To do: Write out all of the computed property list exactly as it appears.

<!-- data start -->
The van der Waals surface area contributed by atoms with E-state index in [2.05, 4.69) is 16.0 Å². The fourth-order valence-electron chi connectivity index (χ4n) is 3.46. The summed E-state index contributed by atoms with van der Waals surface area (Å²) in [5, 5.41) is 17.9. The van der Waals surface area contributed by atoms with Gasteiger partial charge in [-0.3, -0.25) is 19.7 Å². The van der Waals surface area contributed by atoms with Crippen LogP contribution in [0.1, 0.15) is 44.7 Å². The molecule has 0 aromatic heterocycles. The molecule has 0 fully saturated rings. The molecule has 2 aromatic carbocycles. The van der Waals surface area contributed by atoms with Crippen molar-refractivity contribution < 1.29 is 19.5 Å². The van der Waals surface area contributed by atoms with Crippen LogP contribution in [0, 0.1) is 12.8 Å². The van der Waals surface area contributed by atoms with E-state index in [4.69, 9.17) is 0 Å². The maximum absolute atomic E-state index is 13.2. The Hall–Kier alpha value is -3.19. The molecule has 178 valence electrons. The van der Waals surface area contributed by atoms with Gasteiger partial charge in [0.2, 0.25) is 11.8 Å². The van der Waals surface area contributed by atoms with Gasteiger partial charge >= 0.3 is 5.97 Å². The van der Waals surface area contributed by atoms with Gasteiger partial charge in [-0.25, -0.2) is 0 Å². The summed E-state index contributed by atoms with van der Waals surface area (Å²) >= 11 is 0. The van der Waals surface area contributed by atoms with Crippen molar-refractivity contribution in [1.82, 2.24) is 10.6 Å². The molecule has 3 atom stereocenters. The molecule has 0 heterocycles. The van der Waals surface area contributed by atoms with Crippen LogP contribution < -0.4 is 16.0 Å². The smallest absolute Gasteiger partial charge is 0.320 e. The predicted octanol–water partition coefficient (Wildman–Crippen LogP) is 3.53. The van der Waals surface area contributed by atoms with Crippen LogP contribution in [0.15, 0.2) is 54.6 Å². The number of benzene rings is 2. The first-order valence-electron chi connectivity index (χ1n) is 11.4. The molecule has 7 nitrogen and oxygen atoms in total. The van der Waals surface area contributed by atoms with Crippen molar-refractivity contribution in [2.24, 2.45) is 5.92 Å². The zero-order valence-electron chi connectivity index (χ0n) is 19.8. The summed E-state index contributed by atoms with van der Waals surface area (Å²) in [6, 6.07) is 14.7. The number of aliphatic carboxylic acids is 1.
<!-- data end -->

The van der Waals surface area contributed by atoms with E-state index in [2.05, 4.69) is 16.0 Å². The fourth-order valence-electron chi connectivity index (χ4n) is 3.46. The summed E-state index contributed by atoms with van der Waals surface area (Å²) in [5, 5.41) is 17.9. The van der Waals surface area contributed by atoms with Gasteiger partial charge in [-0.3, -0.25) is 19.7 Å². The van der Waals surface area contributed by atoms with Crippen LogP contribution in [0.1, 0.15) is 44.7 Å². The molecule has 0 aromatic heterocycles. The molecule has 0 fully saturated rings. The molecule has 2 aromatic carbocycles. The van der Waals surface area contributed by atoms with Crippen molar-refractivity contribution < 1.29 is 19.5 Å². The van der Waals surface area contributed by atoms with Crippen LogP contribution in [0, 0.1) is 12.8 Å². The van der Waals surface area contributed by atoms with E-state index in [4.69, 9.17) is 0 Å². The maximum absolute atomic E-state index is 13.2. The Hall–Kier alpha value is -3.19. The molecule has 178 valence electrons. The van der Waals surface area contributed by atoms with Gasteiger partial charge in [0.2, 0.25) is 11.8 Å². The van der Waals surface area contributed by atoms with Gasteiger partial charge >= 0.3 is 5.97 Å². The van der Waals surface area contributed by atoms with Gasteiger partial charge in [-0.25, -0.2) is 0 Å². The summed E-state index contributed by atoms with van der Waals surface area (Å²) >= 11 is 0. The van der Waals surface area contributed by atoms with Crippen molar-refractivity contribution in [1.82, 2.24) is 10.6 Å². The molecule has 3 atom stereocenters. The molecule has 0 heterocycles. The van der Waals surface area contributed by atoms with Crippen LogP contribution < -0.4 is 16.0 Å². The smallest absolute Gasteiger partial charge is 0.320 e. The predicted octanol–water partition coefficient (Wildman–Crippen LogP) is 3.53. The van der Waals surface area contributed by atoms with Crippen LogP contribution in [0.15, 0.2) is 54.6 Å². The number of benzene rings is 2. The first-order valence-electron chi connectivity index (χ1n) is 11.4. The molecule has 7 nitrogen and oxygen atoms in total. The van der Waals surface area contributed by atoms with Crippen molar-refractivity contribution in [2.24, 2.45) is 5.92 Å². The zero-order valence-electron chi connectivity index (χ0n) is 19.8. The summed E-state index contributed by atoms with van der Waals surface area (Å²) in [6, 6.07) is 14.7. The number of aliphatic carboxylic acids is 1.